If  a company is in a high return business with low capital intensity, the capital raised from investors could very well increase the intrinsic value of the company. But if a company is in a low return business, the cash that investors provide to the company will not lead to payoffs that the investor wants – Increased earnings per share and dividends. Of course, this is an oversimplification of the matter above and can be rather subjective from investor to investor.

As it stands, this is the earnings per share record of Swing Media Technology Group on a diluted basis.

That does not look pretty. Earnings per share have been on a decline for 3 years. And the charts look like this:

Source : www.ftmarkets.com

But what I am going to say next is going to sound contradictory. I can’t proclaim to love Swing Media Technology Group as an investment. But what I do see here is a possible play on assymetry.

The price to book ratio is only 10%. And what we see currently is a pattern of insider purchases. Management is also planning to embark on a diversification of businesses into farming in Australia. I am not sure about the economics of the farming business but I do see an attempt being made at carving out something new from its filings. This remains to be seen of course and it is at best speculative on my part. What I would like to see is a transition to a less capital intensive business and a liquidation of its dvd and cd manufacturing business thereafter. From there the business could take a life of its own again, hopefully, with a more positive slant to it.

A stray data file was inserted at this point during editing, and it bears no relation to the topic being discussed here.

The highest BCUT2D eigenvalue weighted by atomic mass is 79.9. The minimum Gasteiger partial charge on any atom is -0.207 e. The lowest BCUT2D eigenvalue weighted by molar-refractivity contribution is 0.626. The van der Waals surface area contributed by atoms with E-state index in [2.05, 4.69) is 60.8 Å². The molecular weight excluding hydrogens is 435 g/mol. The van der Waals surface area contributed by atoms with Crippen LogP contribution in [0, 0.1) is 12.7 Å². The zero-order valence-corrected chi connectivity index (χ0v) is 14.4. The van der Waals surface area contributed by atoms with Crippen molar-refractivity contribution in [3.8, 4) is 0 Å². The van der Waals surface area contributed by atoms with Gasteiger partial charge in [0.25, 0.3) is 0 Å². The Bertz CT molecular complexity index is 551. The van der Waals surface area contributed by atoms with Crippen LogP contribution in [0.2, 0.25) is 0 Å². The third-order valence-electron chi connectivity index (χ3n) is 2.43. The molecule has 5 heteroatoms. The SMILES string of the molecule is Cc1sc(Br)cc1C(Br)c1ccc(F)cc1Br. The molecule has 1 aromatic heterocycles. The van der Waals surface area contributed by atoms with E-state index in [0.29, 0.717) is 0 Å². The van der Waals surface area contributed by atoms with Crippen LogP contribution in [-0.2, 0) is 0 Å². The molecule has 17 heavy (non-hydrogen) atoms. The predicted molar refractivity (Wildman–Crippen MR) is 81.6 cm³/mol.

Clearly, this company is not for everybody. Do your own due diligence and if anything at all, treat this as an educative article(but not a recommendation to buy or sell) on how management can use excessive capital raising to run its operations and by  doing so, dilute shareholder wealth to a large extent.

 

 

 


kingsley

I have been an investor for 15 years now and my journey has meandered from Warren Buffett to Ben Graham. My start, like many, really was the naive idea that Buffett's skills could be replicated in some fashion. I was proven wrong when some of the supposed stock picks that I chose had dismal performances. Then, I learnt that it is no point trying to be someone I am not. Gradually, through failure and some success in deep value investing, my approach towards stocks gradually shifted to an approach based around Graham's techniques. So, I give credit where credit is due and to Ben Graham, I and many other investors around the world, owe him a great deal. So, if you want to read up on biographies, read about Ben Graham. His seminal work, Security Analysis is a gem. My books are just rich interpretations of what he has taught.